Yoga of Dating Part V: How Pratyahara Will Transform Your Dating From the Inside Out

Do any of the following descriptions remind you of your own dating experiences? 

“A cobb salad, some yummy ingredients, but a whole lot of lettuce underneath.” “Horrifying.”
“An assembly line of the same 
ole’ thing in a slightly different package.”  

Yes, unfortunately, these are real-world depictions of singles’ experiences out in the dating world.  Dating is full of funny stories, romantic gestures, and in some cases, a whole lot of frustration.

If you are like the people I encounter in my work, you are looking for a better way, a healthier way, and a more mindful way to approach dating. Well, look no further. And yes, we’ll bring it back to yoga once again.

Yoga Sutras

Yoga is an almost 2000-year-old physical, emotional, and spiritual health practice that involves way more than holding an uncomfortable position for an extended amount of time while focusing on your breath. It is actually quite a bit more extensive and involves eight essential sutras of yoga. 

Previously, I’ve made use of the first four sutras of yoga – involving how to treat others (Yama), how to treat oneself (Niyama), how to practice the postures (asana), and how to control your breath (pranayama) – to demonstrate how these same philosophies and disciplines can propel your dating experience from tedious to enjoyable.  

The previous pieces on the Yoga of Dating may provide an even richer experience on how yoga philosophy can help your dating. However, if you are just tuning in, don’t fret, you can start here and explore the others another time. You arrived here just as you were intended to do so.

Pratyahara (Withdrawal of Senses)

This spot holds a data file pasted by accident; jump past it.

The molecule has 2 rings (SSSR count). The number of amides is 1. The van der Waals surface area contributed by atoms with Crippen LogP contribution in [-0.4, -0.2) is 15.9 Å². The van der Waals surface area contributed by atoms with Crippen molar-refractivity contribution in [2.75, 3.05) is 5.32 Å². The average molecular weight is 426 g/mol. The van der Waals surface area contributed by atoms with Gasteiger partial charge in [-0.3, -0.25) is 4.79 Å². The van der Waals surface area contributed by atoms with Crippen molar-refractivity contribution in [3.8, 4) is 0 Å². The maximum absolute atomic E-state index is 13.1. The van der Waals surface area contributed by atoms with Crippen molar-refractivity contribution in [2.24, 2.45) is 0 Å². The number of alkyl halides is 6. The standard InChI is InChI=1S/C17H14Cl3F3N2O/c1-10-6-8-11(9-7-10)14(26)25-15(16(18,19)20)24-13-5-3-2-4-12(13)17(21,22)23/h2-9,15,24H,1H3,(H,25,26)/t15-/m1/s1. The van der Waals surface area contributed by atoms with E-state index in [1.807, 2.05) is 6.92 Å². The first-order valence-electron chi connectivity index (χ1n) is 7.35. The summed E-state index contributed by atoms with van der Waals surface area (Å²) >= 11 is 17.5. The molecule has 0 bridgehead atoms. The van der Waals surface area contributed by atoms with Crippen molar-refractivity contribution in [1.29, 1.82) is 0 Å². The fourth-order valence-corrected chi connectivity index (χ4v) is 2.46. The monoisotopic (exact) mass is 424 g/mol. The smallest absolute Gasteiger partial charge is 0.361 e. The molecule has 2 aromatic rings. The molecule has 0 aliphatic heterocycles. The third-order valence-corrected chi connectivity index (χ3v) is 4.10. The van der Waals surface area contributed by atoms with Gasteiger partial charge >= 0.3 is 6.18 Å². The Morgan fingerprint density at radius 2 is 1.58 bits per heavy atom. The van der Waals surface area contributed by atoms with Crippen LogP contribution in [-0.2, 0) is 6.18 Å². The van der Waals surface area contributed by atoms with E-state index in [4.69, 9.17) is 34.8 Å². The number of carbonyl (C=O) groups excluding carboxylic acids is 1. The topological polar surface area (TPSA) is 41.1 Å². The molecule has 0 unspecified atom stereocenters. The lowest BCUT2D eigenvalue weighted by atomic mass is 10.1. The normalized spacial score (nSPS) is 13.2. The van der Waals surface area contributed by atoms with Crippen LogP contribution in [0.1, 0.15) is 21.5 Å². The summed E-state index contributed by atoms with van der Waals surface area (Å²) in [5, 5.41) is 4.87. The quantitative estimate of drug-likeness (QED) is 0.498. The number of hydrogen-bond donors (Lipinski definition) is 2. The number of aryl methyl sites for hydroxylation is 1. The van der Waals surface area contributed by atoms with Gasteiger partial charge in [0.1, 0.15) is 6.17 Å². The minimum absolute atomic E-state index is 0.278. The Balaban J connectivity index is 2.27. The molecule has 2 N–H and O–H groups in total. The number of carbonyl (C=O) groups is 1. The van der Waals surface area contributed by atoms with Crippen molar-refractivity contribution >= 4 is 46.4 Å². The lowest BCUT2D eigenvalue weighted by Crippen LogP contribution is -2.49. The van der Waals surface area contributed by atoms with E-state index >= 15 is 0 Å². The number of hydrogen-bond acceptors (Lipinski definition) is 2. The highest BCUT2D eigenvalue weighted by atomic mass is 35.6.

Praty…what?  Hang tight and we will delve into this one together. The fifth sutra, or limb, of yoga philosophy, is called Pratyahara. 

When broken down – Praty means to “control” and ahara means “food” or “anything we take into ourselves from the external world” (Frawley, 2015). When put together, pratyahara means to gain mastery or control over external influences. 

In today’s world, we are inundated with external influences – food, substances, messages, people, ideas, and experiences – the list goes on and on. Some experts say that we are exposed to more “new bits” of information in 30 days than our grandparents encountered in 30 years. Our poor brains, bodies, and hearts may be working much harder than they used to do.

A typical day may start with checking email, tuning into the news, viewing a laundry list of social media sites. Then on the way to work there’s billboards, noisy traffic, potent exhaust, a delicious egg sandwich at your favorite coffee shop. Once you arrive, there’s your boss yapping at you the second you walk in the door, relentless hunger pains around 1pm because you waited too long to eat, followed by a dash down the busy city street to grab a burger before heading back to read the text messages from your mother about setting you up with her friend’s son or daughter, rushing to a Power II yoga class to have a 60 min-life break and then vegging on the couch until 10 p.m. watching reality TV, meanwhile spending countless minutes on that all-too-present mobile device that is basically glued to your hand from the time you wake up. 

Does that sound about right? I thought so.

How in the world are you supposed to get centered and find a rewarding relationship with all of this going on?

Withdrawal

Pratyahara teaches us that in order to get centered and gain mastery of our senses, we must withdraw from our senses. When your yoga teacher says to practice pratyahara, it most often means to close your eyes, withdraw from sight, and go within to deepen your practice.